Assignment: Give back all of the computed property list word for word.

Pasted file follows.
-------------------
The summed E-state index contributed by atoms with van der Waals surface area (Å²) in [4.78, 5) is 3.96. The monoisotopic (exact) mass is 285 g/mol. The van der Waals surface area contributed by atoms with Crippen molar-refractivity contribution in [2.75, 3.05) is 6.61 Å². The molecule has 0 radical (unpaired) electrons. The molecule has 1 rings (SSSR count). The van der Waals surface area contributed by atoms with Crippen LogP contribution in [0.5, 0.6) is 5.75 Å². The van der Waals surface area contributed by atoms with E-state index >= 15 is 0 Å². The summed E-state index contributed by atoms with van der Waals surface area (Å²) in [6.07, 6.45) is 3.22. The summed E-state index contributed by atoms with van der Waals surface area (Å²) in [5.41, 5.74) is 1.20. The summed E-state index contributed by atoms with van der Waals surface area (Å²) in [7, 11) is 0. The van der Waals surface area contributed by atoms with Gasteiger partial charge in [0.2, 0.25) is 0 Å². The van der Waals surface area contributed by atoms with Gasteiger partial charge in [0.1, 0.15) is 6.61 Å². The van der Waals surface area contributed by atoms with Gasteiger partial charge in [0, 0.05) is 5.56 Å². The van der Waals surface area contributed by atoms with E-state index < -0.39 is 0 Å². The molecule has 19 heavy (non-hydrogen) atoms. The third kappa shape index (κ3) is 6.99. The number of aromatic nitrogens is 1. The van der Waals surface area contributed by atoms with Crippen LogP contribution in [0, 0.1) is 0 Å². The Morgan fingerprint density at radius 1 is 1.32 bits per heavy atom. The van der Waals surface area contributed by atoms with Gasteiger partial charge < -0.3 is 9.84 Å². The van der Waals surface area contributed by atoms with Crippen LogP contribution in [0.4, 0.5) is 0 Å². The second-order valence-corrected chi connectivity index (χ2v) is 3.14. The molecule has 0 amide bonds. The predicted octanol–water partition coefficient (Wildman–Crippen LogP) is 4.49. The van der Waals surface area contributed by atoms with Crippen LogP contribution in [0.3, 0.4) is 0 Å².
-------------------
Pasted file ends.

The summed E-state index contributed by atoms with van der Waals surface area (Å²) in [4.78, 5) is 3.96. The monoisotopic (exact) mass is 285 g/mol. The van der Waals surface area contributed by atoms with Crippen molar-refractivity contribution in [2.75, 3.05) is 6.61 Å². The molecule has 0 radical (unpaired) electrons. The molecule has 1 rings (SSSR count). The van der Waals surface area contributed by atoms with Crippen LogP contribution in [0.5, 0.6) is 5.75 Å². The van der Waals surface area contributed by atoms with E-state index >= 15 is 0 Å². The summed E-state index contributed by atoms with van der Waals surface area (Å²) in [6.07, 6.45) is 3.22. The summed E-state index contributed by atoms with van der Waals surface area (Å²) in [5.41, 5.74) is 1.20. The summed E-state index contributed by atoms with van der Waals surface area (Å²) in [7, 11) is 0. The van der Waals surface area contributed by atoms with Gasteiger partial charge in [0.2, 0.25) is 0 Å². The van der Waals surface area contributed by atoms with Gasteiger partial charge in [0.1, 0.15) is 6.61 Å². The van der Waals surface area contributed by atoms with Gasteiger partial charge in [0, 0.05) is 5.56 Å². The van der Waals surface area contributed by atoms with E-state index < -0.39 is 0 Å². The molecule has 19 heavy (non-hydrogen) atoms. The third kappa shape index (κ3) is 6.99. The number of aromatic nitrogens is 1. The van der Waals surface area contributed by atoms with Crippen LogP contribution in [0, 0.1) is 0 Å². The Morgan fingerprint density at radius 1 is 1.32 bits per heavy atom. The van der Waals surface area contributed by atoms with Gasteiger partial charge < -0.3 is 9.84 Å². The van der Waals surface area contributed by atoms with Crippen LogP contribution in [0.4, 0.5) is 0 Å². The second-order valence-corrected chi connectivity index (χ2v) is 3.14. The molecule has 0 amide bonds. The predicted octanol–water partition coefficient (Wildman–Crippen LogP) is 4.49. The van der Waals surface area contributed by atoms with Crippen LogP contribution in [0.3, 0.4) is 0 Å².